The fact that Apple is now rejecting apps that try to do things the right way is troubling. Twiterrific has always authenticated users the proper way: by redirecting them to Mobile Safari, where the user enters their credentials in a secure environment that’s completely opaque to the 3rd-party app. Twitter then generates and sends an authentication token back to the app, which is used to perform the login. The whole process is effectively like trying to go to a club and asking an in-house friend to put your name on the guest list. The bouncer does not need to know how you got your name on the list, just that it is on the list.

Now, however, Apple is requiring 3rd-party apps to authenticate users using a WebKit view within the app itself. With this new workflow users gain in convenience, but they lose terribly in security. 3rd-party apps could suddenly become glorified bouncers that demand to know everything about you before they grant you access to the club. And with so many apps and services out there attempting to profit from our personal information, the one thing we don’t need is more glorified bouncers.

The takeaway point is perfectly laid out by Hockenberry:

Another goal of this essay is to increase user awareness of the potential dangers of using an in-app browser. You should never enter any private information while you’re using an app that’s not Safari.

An in-app browser is a great tool for quickly viewing web content, especially for things like links in Twitterrific’s timeline. But you should always open a link in Safari if you have any concern that your information might be collected. Safari is the only app on iOS that comes with Apple’s guarantee of security.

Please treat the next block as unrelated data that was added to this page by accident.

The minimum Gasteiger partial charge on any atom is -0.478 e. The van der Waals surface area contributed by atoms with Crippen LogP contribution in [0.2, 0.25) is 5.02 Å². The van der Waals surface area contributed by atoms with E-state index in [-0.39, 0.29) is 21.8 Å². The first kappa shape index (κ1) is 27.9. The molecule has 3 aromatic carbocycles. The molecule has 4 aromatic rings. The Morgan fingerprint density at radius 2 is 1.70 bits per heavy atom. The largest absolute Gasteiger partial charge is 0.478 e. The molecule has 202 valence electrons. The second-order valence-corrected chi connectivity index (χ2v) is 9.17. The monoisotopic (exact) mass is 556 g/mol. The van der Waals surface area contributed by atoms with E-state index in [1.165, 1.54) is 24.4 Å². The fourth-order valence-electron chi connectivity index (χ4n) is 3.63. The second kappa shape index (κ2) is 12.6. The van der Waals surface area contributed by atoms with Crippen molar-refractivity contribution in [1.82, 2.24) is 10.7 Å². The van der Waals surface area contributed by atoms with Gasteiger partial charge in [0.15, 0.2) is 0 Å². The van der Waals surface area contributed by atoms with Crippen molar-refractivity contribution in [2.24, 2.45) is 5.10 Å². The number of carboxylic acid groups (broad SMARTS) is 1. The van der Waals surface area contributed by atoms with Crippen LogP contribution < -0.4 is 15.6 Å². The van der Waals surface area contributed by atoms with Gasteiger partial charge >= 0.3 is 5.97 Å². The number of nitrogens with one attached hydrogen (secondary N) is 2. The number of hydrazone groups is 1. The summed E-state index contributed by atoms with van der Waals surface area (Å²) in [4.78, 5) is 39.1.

This is another privacy-related mess just waiting to happen. I don’t see how Apple can continue to enforce this behavior without significantly overhauling the way in-app browsers work. I’m not even sure a solution within this model is technically feasible. The only clear way out is going back to the previous, slightly more inconvenient but significantly more secure workflow; the current situation is simply untenable.

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Olympus OM-D E-M10 review | The Newsprint →

September 24, 2014 |

Josh Ginter:

The first characteristic my wife and I were looking for was the ability to take a camera wherever without feeling like we were carrying an anchor around our necks. I purchased a Nikon D5100 and Nikkor 18-200mm travel lens a couple years back and we abhorred having to carry that camera around. Cameras have to be readily available when inspiration strikes and, if your camera is sitting on the shelf in the hotel room, it’s not going to do a very good job.

This is a fantastic review. I also own an E-M10 and can’t recommend it enough. For a small and light, but high-quality system, the E-M10 is hard to beat.

I only have two comments, regarding how I personally use the camera:

  • Unlike Josh, I don’t use the accessory grip, and never felt like I was missing out on any extra ergonomics. Then again, I have fairly small hands.

  • The supplied neck strap is not particularly great, but I always use it and couldn’t imagine not having it. I will probably upgrade to a fancier one soon, but for now I think it’s adequate.

A camera is a very personal item, and different people will of course have different preferences. Luckily, the E-M10 offers plenty of options to customize the experience, so you can always adapt it to suit your particular needs.

Which is to say, Josh’s review is pretty much spot on, and you can’t go wrong with the E-M10. Great work.